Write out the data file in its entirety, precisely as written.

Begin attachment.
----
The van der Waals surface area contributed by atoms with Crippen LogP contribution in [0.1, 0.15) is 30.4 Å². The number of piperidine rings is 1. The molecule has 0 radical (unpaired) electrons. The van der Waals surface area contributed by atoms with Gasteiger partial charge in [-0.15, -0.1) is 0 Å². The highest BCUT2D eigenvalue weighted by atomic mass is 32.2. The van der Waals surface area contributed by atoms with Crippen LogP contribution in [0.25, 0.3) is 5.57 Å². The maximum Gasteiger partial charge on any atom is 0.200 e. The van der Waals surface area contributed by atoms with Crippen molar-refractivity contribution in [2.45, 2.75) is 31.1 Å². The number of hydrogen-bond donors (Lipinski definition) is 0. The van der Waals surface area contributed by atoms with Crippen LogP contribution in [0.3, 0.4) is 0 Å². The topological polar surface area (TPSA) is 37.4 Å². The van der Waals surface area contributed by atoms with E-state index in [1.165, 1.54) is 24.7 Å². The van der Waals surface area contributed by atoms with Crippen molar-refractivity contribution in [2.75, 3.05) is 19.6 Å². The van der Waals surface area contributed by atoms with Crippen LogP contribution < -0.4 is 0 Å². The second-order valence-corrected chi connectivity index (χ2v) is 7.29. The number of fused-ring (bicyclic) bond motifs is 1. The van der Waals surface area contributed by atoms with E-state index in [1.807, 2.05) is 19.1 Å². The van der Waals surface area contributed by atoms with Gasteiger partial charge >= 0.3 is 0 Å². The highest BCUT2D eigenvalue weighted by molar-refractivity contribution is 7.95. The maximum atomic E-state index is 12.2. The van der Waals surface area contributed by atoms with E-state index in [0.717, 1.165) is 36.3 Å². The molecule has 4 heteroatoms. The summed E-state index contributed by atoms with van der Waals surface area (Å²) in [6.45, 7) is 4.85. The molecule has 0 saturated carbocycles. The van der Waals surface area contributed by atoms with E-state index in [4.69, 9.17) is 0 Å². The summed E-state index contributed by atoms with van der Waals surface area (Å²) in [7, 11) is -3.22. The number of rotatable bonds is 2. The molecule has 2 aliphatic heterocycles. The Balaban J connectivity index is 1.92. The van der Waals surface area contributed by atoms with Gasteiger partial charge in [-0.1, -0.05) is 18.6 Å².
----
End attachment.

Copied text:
The van der Waals surface area contributed by atoms with Crippen LogP contribution in [0.1, 0.15) is 30.4 Å². The number of piperidine rings is 1. The molecule has 0 radical (unpaired) electrons. The van der Waals surface area contributed by atoms with Gasteiger partial charge in [-0.15, -0.1) is 0 Å². The highest BCUT2D eigenvalue weighted by atomic mass is 32.2. The van der Waals surface area contributed by atoms with Crippen LogP contribution in [0.25, 0.3) is 5.57 Å². The maximum Gasteiger partial charge on any atom is 0.200 e. The van der Waals surface area contributed by atoms with Crippen molar-refractivity contribution in [2.45, 2.75) is 31.1 Å². The number of hydrogen-bond donors (Lipinski definition) is 0. The van der Waals surface area contributed by atoms with Crippen LogP contribution in [0.3, 0.4) is 0 Å². The topological polar surface area (TPSA) is 37.4 Å². The van der Waals surface area contributed by atoms with E-state index in [1.165, 1.54) is 24.7 Å². The van der Waals surface area contributed by atoms with Crippen molar-refractivity contribution in [2.75, 3.05) is 19.6 Å². The van der Waals surface area contributed by atoms with Crippen LogP contribution < -0.4 is 0 Å². The second-order valence-corrected chi connectivity index (χ2v) is 7.29. The number of fused-ring (bicyclic) bond motifs is 1. The van der Waals surface area contributed by atoms with E-state index in [1.807, 2.05) is 19.1 Å². The van der Waals surface area contributed by atoms with Gasteiger partial charge >= 0.3 is 0 Å². The highest BCUT2D eigenvalue weighted by molar-refractivity contribution is 7.95. The maximum atomic E-state index is 12.2. The van der Waals surface area contributed by atoms with E-state index in [0.717, 1.165) is 36.3 Å². The molecule has 4 heteroatoms. The summed E-state index contributed by atoms with van der Waals surface area (Å²) in [6.45, 7) is 4.85. The molecule has 0 saturated carbocycles. The van der Waals surface area contributed by atoms with E-state index in [4.69, 9.17) is 0 Å². The summed E-state index contributed by atoms with van der Waals surface area (Å²) in [7, 11) is -3.22. The number of rotatable bonds is 2. The molecule has 2 aliphatic heterocycles. The Balaban J connectivity index is 1.92. The van der Waals surface area contributed by atoms with Gasteiger partial charge in [-0.1, -0.05) is 18.6 Å².